The joint vision document published after the BSD also spoke of “joint command and control capability for operations” and a “bilateral maritime framework” which expectedly raised eyebrows in Beijing. Information sharing will also get a big lift with the possible conclusion of a General Security of Military Information Agreement, or GSOMIA, between the Philippines and United States next year. It remains to be seen whether the United States will require certain conditions to seal the deal. Concerns have been raised about the penetration of Huawei gear in the Philippines and the entry of a third domestic telecom player, Dito, through a joint venture with China Telecom. If “secure communications” means disengaging with Chinese telecom equipment providers or putting caps on such engagement, it will be a setback for Chinese investments in the country and another blow to Beijing’s growing global big tech ambitions.

The Second Thomas Shoal incident shows how the South China Sea continues to beset Manila’s relations with Beijing and conversely raises the salience of strong alliance ties with Washington. All eyes will be on how the next Philippine government will handle the maritime spat and deal with the two competing powers.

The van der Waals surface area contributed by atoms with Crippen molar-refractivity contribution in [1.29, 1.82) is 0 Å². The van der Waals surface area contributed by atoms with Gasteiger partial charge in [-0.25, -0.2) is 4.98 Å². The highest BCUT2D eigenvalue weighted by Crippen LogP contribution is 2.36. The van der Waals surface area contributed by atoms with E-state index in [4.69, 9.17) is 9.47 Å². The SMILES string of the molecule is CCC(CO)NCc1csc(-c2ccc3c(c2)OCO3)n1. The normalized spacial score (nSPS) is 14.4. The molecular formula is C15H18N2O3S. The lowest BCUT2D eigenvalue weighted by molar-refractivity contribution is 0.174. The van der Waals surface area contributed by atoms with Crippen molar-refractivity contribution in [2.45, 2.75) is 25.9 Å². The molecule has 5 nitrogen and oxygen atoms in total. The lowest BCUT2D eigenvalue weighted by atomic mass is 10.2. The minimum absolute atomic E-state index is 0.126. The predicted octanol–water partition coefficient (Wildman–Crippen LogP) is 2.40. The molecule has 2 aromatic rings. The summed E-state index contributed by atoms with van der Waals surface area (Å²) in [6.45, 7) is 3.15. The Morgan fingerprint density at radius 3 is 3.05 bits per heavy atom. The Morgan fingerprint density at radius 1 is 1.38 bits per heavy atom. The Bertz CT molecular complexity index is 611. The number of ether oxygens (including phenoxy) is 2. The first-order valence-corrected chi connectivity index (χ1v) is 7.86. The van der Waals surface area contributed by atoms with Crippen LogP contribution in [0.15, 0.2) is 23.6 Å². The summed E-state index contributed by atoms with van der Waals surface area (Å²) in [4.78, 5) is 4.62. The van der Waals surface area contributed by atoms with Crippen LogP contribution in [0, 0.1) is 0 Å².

About Lucio Blanco Pitlo III

Lucio Blanco Pitlo III is a Research Fellow at the Asia-Pacific Pathways to Progress Foundation and a member of the Board of Directors of the Philippine Association for Chinese Studies. He was a lecturer at the Chinese Studies Program of Ateneo de Manila University and the International Studies Department of De La Salle University (Manila). He obtained his Master of Laws from Peking University and is presently pursuing his MA International Affairs at American University in Washington D.C.